I have worked part-time since my daughter was 1 year old.
In the early years, I taught evening classes, so I got to be home all day with my babies. When my husband came home from working all day, I left him to be the dinner and bedtime parent. It worked out great. When my kids went to school, I managed our family business and taught one or two classes during the day, so I was home for them in the afternoons and evenings.
It was flexibility that a lot of parents don’t have, and I was happy to be able to do it.
Not that it was always easy, or anything. Going part-time does tend to make it hard to gain (or keep) leadership positions in any career. You aren’t given raises, as a part-timer, and you don’t move up any sort of salary ladder. Kids don’t get sick on only the Mondays and Wednesdays their mother doesn’t work. When you get to teach a 3 hour class one night each week when your husband can be home to watch the kids, you take it, even if it means that you start 10 days after the birth of your second child.
(Picture an exhausted pregnant-looking woman waddling to the front of your composition class, sitting down (wincing) on a donut pillow, and welcoming you (panting) to your first semester of college. Gross.)
This spring, I was unexpectedly offered a full-time job at the local university. I hadn’t really thought much about returning to work full time, but full-time jobs are scarce in higher education. After 10 years of part time teaching, I gratefully accepted.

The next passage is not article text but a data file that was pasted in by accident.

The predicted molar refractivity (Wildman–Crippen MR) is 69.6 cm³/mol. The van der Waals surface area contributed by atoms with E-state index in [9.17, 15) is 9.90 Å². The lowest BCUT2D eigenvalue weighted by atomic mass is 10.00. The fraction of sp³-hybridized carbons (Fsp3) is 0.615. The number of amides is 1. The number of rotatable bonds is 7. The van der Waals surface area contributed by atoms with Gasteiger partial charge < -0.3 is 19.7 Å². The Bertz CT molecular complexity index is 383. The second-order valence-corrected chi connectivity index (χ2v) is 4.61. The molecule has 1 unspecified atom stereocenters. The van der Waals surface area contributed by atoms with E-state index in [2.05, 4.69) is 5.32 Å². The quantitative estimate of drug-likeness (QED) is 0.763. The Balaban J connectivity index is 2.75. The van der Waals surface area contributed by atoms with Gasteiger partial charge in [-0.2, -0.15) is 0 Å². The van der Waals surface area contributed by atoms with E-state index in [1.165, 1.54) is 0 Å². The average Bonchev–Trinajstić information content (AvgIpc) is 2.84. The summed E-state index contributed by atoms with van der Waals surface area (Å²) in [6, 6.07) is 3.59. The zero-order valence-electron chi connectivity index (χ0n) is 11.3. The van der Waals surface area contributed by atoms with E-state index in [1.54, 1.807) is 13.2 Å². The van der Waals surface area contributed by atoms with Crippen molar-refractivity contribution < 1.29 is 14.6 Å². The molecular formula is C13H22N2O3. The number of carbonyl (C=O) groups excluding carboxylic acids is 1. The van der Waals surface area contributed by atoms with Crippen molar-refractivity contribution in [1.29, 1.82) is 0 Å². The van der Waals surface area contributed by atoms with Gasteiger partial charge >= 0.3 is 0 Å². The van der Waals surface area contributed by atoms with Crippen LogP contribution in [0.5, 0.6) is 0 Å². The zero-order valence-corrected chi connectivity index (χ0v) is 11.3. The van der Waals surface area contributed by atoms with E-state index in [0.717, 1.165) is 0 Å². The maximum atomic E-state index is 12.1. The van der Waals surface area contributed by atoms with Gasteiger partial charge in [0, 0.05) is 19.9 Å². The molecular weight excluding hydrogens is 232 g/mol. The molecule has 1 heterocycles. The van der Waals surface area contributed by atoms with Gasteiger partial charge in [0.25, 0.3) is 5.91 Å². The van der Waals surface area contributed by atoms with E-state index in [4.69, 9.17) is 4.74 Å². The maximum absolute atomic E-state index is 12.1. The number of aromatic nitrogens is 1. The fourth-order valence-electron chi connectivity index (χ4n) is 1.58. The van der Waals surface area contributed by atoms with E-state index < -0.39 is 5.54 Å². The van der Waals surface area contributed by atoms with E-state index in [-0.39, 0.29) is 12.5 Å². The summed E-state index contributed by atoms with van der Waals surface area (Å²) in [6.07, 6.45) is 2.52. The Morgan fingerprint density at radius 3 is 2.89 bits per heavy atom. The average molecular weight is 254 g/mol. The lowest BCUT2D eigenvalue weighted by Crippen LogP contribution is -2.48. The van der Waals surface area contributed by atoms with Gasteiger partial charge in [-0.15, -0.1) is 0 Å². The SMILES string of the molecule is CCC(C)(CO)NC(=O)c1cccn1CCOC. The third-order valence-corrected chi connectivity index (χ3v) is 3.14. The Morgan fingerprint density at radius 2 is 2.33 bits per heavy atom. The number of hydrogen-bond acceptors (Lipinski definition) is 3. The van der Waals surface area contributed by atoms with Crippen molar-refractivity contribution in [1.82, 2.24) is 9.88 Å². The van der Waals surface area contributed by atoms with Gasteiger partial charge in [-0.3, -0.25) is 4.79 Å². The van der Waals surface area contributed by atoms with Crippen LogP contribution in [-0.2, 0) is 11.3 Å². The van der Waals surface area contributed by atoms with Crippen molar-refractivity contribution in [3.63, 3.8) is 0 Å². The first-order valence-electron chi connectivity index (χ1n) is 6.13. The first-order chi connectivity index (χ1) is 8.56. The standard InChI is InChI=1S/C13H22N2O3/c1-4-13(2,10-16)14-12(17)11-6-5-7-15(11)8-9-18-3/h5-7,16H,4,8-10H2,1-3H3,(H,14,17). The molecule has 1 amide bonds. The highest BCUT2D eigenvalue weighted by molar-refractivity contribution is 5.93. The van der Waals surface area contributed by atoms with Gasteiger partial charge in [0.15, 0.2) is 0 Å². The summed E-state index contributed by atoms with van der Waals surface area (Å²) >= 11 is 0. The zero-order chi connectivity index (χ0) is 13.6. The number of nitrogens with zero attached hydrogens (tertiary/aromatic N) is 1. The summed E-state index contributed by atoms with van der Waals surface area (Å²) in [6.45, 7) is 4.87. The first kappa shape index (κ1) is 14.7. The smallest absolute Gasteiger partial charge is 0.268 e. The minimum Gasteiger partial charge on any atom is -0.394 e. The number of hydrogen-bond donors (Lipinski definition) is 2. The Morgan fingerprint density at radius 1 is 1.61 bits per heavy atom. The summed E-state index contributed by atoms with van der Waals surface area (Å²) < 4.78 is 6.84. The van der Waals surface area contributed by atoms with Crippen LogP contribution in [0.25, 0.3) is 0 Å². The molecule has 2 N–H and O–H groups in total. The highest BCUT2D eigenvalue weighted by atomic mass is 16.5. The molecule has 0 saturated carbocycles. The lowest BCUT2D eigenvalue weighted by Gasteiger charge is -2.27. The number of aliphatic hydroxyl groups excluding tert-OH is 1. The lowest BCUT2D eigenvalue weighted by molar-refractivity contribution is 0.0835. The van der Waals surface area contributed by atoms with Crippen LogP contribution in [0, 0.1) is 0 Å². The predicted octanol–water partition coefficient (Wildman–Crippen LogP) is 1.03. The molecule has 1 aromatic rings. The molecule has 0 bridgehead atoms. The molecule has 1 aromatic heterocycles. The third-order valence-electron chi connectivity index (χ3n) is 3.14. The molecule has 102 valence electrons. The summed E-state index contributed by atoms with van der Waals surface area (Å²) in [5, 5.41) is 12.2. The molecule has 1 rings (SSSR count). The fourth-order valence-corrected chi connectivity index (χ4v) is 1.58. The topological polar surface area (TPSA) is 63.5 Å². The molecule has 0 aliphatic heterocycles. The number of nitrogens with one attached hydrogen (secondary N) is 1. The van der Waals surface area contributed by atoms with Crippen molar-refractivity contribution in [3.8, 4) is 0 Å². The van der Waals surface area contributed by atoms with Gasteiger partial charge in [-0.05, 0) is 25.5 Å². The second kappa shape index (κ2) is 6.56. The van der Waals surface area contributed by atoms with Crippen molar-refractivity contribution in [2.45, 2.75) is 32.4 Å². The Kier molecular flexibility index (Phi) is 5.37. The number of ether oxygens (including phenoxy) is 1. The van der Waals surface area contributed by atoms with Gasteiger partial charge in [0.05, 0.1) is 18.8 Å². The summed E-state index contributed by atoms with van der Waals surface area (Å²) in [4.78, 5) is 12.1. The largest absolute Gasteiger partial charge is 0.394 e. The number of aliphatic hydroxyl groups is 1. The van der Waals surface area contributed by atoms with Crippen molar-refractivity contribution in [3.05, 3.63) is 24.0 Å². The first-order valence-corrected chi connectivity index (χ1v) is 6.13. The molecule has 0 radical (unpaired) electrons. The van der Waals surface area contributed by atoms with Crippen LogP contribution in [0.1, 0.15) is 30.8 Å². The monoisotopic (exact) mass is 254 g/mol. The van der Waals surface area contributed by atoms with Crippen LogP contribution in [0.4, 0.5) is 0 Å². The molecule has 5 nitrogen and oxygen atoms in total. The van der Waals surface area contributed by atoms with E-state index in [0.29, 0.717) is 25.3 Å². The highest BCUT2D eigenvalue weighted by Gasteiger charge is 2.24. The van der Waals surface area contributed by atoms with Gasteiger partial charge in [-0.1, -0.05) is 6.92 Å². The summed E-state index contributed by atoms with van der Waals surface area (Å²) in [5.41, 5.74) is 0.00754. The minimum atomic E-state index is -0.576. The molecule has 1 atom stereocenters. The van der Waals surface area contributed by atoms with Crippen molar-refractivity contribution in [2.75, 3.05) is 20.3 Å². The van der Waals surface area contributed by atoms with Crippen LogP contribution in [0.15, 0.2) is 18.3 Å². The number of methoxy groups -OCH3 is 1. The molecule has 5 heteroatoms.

I’m about to lean back in, people, and it is scaring me to death.
I think that most days I will be home before my kids return from school. But that is currently unclear.
I know that two days each week, I will have to leave the house hours before my son’s elementary school starts. I think he can go to work with my husband on those mornings, but again, that is currently unclear.
I am certain that the time I have for planning and preparing meals, cleaning the house, doing laundry, and managing the household finances is about to be cut by approximately 97%.
On the other hand, our family budget will be much less tight. I will have amazing health insurance and a great retirement savings plan. . .things we’ve been sort of muddling through for the past 10 years. I moved out of the office I shared with three other part timers and into my very own faculty office this morning.
The private office might be the most exciting part.
I am proud of my career but worried about the shift in family life and time when my girl is just headed to middle school and my boy is discovering that school really cramps his style.
Sheryl Sandberg’s book about leaning in was great. It really was. I’m cheering for the world she envisions to exist. It would be great if every mother had access to high quality, affordable child care, or flexible hours that did not equal an end to career advancement, or just a life in which kids and career could be perfectly balanced.
But, I mean, that’s not really available right now, is it?
My reality is that I am okay not having it all at once. Life has a lot of seasons. My career has certainly suffered because of the choices I made for my family over the past 10 years, but I don’t regret that. Now that my kiddos are older, it seems like an okay time to give the career some more attention. Wish me luck in finding a new kind of balance.